"You should wait a while before coloring your hair again," said Holland. "Once you go dark after bleaching, there’s no going back without severe damage," she explained. "If you bleach your hair blonde, after darkening your locks, you will not be able to re-dye your hair dark for a very long period of time."

Related: Should I Bleach My Hair? 5 Things to Consider Before You Commit

Aftercare for Bleached or Dyed Hair

Ross explained that using deep masks before a lightening or darkening session can help maintain the integrity of the hair before any chemical use.

 "A great aftercare routine consists of deep masks once a week," she said. She also recommended a daily leave-in conditioner and a heat protectant sprayused before styling tools. Also, using a low setting on styling tools and avoiding heat-styling every day can help protect stressed strands after extensive coloring.

"Use a shampoo geared toward color, and use hair oil for those ends," Ross said.

VEGAMOUR GRO Revitalizing Shampoo & Conditioner Kit is the perfect duo for hair that's been colored or bleached. Not only are both formulas color-safe, but they also contain powerful plant actives, like mung bean, curcumin and red clover, and our proprietary Karmatin™, which is a microencapsulated vegan b-SILK™ protein that bonds to strands and helps repair damaged hair.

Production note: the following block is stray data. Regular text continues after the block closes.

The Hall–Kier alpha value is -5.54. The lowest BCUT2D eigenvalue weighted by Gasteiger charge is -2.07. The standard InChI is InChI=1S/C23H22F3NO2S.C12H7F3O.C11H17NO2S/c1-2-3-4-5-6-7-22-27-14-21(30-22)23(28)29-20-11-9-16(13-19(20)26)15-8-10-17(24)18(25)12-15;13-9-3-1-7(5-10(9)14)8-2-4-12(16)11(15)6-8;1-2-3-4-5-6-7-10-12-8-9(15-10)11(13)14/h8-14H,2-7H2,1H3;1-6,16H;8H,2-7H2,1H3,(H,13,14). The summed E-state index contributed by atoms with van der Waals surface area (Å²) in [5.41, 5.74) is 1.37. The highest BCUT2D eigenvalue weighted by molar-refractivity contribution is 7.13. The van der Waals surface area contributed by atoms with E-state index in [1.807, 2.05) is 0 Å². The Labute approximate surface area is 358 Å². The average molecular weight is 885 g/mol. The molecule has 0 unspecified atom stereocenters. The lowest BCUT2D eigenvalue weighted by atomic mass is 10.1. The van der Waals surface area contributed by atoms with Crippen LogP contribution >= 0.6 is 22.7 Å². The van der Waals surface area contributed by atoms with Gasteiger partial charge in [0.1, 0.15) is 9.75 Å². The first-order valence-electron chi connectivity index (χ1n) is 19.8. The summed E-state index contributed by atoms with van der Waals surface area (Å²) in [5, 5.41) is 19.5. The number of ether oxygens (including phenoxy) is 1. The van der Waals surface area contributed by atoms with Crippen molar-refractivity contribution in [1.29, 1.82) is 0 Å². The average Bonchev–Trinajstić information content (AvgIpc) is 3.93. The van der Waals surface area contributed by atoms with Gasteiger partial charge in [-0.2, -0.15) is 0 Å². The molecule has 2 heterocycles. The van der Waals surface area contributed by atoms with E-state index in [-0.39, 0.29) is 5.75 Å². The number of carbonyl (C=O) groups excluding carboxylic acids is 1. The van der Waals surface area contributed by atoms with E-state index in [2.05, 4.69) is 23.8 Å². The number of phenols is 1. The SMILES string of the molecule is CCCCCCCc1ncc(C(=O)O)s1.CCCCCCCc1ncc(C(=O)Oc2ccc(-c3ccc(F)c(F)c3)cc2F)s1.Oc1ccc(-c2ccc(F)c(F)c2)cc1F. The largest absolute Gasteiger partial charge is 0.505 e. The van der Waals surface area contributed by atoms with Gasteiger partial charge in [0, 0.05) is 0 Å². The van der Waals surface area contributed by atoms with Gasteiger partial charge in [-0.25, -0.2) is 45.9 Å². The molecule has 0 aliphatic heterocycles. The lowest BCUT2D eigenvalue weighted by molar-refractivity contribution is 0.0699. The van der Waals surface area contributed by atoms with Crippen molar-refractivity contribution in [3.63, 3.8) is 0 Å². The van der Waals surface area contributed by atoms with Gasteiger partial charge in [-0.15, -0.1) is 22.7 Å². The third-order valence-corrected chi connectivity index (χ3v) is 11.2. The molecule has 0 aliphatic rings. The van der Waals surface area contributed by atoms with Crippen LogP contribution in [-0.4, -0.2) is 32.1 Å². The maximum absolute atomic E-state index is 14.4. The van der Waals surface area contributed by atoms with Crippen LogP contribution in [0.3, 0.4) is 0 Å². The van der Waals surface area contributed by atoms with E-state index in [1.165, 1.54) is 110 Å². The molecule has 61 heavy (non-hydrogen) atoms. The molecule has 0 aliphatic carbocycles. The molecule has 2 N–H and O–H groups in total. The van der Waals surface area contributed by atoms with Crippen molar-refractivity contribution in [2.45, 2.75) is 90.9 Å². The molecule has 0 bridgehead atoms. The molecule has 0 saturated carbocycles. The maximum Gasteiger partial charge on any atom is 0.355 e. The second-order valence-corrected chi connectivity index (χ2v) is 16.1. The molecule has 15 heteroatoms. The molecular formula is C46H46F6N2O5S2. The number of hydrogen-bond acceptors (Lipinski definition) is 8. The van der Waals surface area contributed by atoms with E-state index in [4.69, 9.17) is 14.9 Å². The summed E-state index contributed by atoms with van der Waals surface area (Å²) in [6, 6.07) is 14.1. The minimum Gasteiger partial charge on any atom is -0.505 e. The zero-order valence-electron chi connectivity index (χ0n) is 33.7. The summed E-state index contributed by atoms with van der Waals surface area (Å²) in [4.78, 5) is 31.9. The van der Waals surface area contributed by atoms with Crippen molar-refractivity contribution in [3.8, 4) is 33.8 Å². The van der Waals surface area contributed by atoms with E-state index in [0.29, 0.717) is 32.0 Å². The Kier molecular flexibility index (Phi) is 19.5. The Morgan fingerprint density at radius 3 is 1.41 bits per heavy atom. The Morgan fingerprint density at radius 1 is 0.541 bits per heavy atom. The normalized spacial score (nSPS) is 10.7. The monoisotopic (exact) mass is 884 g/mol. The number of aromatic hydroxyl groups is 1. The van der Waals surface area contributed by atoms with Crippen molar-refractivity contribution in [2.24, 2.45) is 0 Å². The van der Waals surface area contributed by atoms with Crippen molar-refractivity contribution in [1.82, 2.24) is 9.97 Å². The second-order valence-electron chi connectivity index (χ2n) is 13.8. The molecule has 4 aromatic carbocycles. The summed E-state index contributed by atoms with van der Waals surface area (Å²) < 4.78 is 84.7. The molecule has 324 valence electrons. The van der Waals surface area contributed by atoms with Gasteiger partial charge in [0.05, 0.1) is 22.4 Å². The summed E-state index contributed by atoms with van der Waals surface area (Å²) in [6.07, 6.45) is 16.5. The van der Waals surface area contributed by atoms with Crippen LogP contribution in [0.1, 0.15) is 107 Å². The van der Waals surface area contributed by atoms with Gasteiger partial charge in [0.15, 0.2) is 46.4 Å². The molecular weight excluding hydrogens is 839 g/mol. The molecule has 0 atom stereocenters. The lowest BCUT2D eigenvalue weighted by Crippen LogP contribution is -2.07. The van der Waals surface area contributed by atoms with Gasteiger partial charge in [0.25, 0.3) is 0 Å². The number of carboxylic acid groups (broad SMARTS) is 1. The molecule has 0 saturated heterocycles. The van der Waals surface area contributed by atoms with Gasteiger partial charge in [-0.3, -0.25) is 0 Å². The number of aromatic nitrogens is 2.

Additionally, after washing and drying your hair, use our Pure Marula Oil to help your hair look its best. It only takes a few drops to tame flyaways and frizz and give your hair a beautiful, glossy finish.

Other hair-friendly tips include getting a haircut every two to three months on average, using a silk pillowcase and not going to bed with wet hair.

See: 12 Ways to Use Marula Oil in Your Beauty Routine


Remember that hair color journeys are individual for each person and that social media platforms like Instagram or TikTok aren't the greatest resources for hair coloring advice or processes. The best thing is to consult your hairstylist. Even if something looks beautiful online, you can't feel the texture or see if there's really damage through screens and filters. Instead, trust the experts when transitioning back to your hair's natural hue. That way, you can avoid unnecessary damage to your hair.



Photo credit: Anna Shvets/Pexels

Disclaimer: Information in this article is intended for general informational and entertainment purposes only. It is not intended to constitute medical advice, diagnosis, or treatment. Always seek professional medical advice from your physician.